But, as a white woman working through my own internalized racism over the past few years, I’ve begun to see how systems of oppression also damage the oppressor. So, in the age of #MeToo, (thank you for your leadership, Tarana Burke!) I began to get curious about what it would take for me to fully embrace a shared humanity while also honoring my story, and I embarked on a journey toward forgiveness.
My vision became more intentional and actionable when I started a writing project I titled “12 Note Forgiveness.” This project was inspired by an OnBeing podcast called "#MeToo Through a Solutions Lens." Click here to listen. Upon hearing that episode, I planned to write a note of forgiveness for every abuse. I started writing on December 6th, 2018 and right around the Winter Solstice something started to unexpectedly shift. I found myself in a new place where I could fully accept, and even embrace, my past trauma and fears around masculinity.
As I wrote “Note Five: I Am,” I knew I was done with the past and that I was ready to explore a new future, whole and free from resentment. The second half of “12 Notes” began on January 10th, 2019 while celebrating my 40th Birthday in Savannah, GA with my best friend, Alison. I wrote the second act whole and free from resentment, but not without anxiety. It’s been a wild ride and lots of additional fears have came up along the way. Even so, I actually finished writing Note 12 on February 7th, 2019!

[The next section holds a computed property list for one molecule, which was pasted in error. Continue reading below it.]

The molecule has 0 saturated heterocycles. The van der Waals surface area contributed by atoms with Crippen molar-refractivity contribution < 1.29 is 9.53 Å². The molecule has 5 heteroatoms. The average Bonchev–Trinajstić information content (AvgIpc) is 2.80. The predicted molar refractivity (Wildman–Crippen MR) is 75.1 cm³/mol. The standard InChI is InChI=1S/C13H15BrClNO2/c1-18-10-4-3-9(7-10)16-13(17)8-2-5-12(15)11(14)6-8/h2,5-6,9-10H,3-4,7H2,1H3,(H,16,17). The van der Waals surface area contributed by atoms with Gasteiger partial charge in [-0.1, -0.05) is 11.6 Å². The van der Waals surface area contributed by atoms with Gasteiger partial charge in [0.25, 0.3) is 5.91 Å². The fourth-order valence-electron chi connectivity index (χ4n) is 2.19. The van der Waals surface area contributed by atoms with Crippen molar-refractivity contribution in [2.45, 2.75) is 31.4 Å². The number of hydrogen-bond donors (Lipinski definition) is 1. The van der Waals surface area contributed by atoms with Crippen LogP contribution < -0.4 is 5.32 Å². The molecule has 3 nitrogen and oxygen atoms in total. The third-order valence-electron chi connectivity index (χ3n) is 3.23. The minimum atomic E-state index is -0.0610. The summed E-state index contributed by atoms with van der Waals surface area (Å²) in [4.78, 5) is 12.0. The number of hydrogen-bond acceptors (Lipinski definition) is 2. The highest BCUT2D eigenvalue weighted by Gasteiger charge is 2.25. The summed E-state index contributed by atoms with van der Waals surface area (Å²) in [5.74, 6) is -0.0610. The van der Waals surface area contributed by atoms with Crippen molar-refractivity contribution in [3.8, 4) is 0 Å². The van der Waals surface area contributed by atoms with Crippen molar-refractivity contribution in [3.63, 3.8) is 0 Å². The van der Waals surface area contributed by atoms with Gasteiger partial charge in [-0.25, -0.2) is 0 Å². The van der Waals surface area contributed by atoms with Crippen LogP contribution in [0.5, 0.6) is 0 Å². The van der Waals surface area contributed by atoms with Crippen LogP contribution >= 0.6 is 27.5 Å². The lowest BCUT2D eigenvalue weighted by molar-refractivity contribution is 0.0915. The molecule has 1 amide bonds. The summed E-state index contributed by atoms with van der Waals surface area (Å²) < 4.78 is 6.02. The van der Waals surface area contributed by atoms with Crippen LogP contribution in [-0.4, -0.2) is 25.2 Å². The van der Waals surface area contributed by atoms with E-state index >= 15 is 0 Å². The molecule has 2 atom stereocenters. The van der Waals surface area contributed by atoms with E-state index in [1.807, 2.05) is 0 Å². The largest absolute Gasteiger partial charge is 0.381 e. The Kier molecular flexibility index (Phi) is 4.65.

Through this writing project, I have taken full ownership of my story and I’ve learned to stand in confidence around my writing skills. I’ve forgiven those who have been careless with my heart, the culture that created and skillfully upholds systems of oppression, and I’ve forgiven myself, too.
“12 Note Forgiveness” was a truly a labor of love and hard work, not only emotionally and creatively, but also technically. In all my prior Creative Writing classes, I struggled the most with poetry and never imagined I would be writing poetry or calling myself a poet. In fact, I called every piece a “note” right until the very end. It wasn’t until I started another project that I started to use the words poem and poet!
I'm not sure I would have finished if it weren’t for the encouragement, validation, interest, and input of a few particularly brave souls who read my poems and provided feedback as I navigated this emotional endeavor. Thank you Patti Phillips, Jodi Versaw, and Michele Perry.
These twelve poems, all grounded in a vision of forgiveness, acceptance, and transformation have carried me into deeper love, hope, and joy. It is my hope that anyone who reads them will feel more connected, more seen, more free to be themselves, more loved, and more loving.